I'm a very honest person and I'll definitely be true to myself during the assessment. Or at least I'll try. I'm really worried that I'll exaggerate or fake things without meaning to (thank you, OCD). What if my memories from my childhood are incorrect or what if I've read too much about Asperger's so that it affects the result? Sorry if these are weird questions.

Not weird questions at all.

How you perceive and remember things is part of the deal. Ask a group of people what they saw and remember of an incident that has just occurred and you will get widely varying accounts from all of them. A person will always colour things with factors like their mood, what they wanted to see, and yes, even how they perceive the world as a whole. By definition someone with ASD perceives, senses and processes input from the world differently than most other people.


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01 Jan 2014, 7:47 pm

Follow it to its conclusion so you can have peace of mind. They are trained to recognize OCD and other traits/disorders. You won't be wasting their time because something is driving you to be preoccupied with it. Do they specialize in ASD?

I had an assessment and therapy but not for ASD just personality. The tests and therapy showed I had traits. To me, then, I don't have a diagnosis. He has said that he is not a specialist in ASD and does not think much of diagnosis. His specialty is psychodynamic therapy and training. I like categorizing behavior so I feel like I am just drifting and not belonging anywhere.


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lelia
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01 Jan 2014, 7:53 pm

As long as the assessors get paid, they don't care what they find. They're just doing a job one hopes they like. They won't get annoyed unless you start accusing them of not knowing their jobs.
You might write (briefly as possible) some childhood memories in case you forget them during the session.



rebbieh
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02 Jan 2014, 1:55 am

Quintex wrote:
Not weird questions at all.

How you perceive and remember things is part of the deal. Ask a group of people what they saw and remember of an incident that has just occurred and you will get widely varying accounts from all of them. A person will always colour things with factors like their mood, what they wanted to see, and yes, even how they perceive the world as a whole. By definition someone with ASD perceives, senses and processes input from the world differently than most other people.


Ok, so the fact that for example my mother and I remember things differently is not a problem? She for example remembers how I used to play with kids my age while I remember I used to play with them but I'd often be miserable doing so (not always). I refused to participate in "forced" social games such as things on stage, games played in groups etc and I remember I always felt very different and like people my age were boring, immature and that they didn't think properly. So instead of socialising with kids my age I often stayed behind after lessons in school and talked to my teachers about science, religion and existential questions.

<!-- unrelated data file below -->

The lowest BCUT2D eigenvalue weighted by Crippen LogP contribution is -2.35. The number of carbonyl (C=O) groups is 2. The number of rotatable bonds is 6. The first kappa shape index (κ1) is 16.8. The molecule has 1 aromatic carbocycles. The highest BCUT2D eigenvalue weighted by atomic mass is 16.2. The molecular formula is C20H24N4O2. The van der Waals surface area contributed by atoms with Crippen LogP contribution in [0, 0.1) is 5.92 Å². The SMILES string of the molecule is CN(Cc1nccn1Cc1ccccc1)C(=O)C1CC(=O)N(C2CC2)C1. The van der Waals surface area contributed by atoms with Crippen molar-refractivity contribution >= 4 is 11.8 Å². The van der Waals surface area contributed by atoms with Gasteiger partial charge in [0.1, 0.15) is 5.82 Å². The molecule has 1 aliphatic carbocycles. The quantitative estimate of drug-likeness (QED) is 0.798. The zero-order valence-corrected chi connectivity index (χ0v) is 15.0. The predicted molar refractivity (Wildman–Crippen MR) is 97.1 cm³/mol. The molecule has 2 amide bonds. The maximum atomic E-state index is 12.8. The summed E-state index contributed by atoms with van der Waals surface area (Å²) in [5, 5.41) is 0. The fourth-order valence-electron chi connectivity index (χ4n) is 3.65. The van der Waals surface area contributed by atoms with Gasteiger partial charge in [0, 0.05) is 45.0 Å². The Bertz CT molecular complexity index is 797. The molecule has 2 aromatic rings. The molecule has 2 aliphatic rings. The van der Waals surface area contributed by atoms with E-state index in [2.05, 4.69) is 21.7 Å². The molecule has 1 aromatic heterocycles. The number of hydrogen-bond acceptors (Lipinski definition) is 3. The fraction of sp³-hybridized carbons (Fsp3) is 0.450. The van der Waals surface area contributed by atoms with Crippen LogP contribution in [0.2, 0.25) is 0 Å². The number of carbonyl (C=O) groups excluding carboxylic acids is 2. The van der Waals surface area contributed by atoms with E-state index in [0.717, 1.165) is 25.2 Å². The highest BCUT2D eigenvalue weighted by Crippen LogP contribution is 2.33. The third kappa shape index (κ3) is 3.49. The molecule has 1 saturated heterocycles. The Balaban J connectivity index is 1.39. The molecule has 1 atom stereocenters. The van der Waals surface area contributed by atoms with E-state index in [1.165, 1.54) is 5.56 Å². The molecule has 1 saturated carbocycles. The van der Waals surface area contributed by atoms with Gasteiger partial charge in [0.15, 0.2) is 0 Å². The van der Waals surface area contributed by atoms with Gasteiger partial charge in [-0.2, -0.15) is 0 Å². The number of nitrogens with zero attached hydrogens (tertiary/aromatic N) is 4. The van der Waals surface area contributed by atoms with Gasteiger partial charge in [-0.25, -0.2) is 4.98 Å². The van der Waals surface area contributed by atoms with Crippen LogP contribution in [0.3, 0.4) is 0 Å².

justkillingtime wrote:
Follow it to its conclusion so you can have peace of mind. They are trained to recognize OCD and other traits/disorders. You won't be wasting their time because something is driving you to be preoccupied with it. Do they specialize in ASD?


I have a feeling it might not give me peace of mind though, due to my OCD. Since my OCD tells me I fake, exaggerate and/or lie about my symptoms (which I'd never do on purpose) I fear that perhaps I'll feel like I've influenced the end result somehow. Do you know what I mean? Anyway, yes they're specialised in ASD, ADHD, Tourette's etc. Neuropsychiatric disorders. That's why I've had to wait for so long to get an assessment.

lelia wrote:
As long as the assessors get paid, they don't care what they find. They're just doing a job one hopes they like. They won't get annoyed unless you start accusing them of not knowing their jobs.
You might write (briefly as possible) some childhood memories in case you forget them during the session.


Oh, I've written a long list and I'm really embarrassed about it. Not because it's incorrect anything (unless I've lied or whatever. Seriously, doubting your own mind is scary) but because I wrote it when I was so obsessed with the whole possibility of having an ASD that I could not focus on anything else. I analysed everything. Repeatedly. The list is very long and perhaps "just" a compulsion and that's what I think is embarrassing. They've already seen the list and I sort of wish they could just forget about it.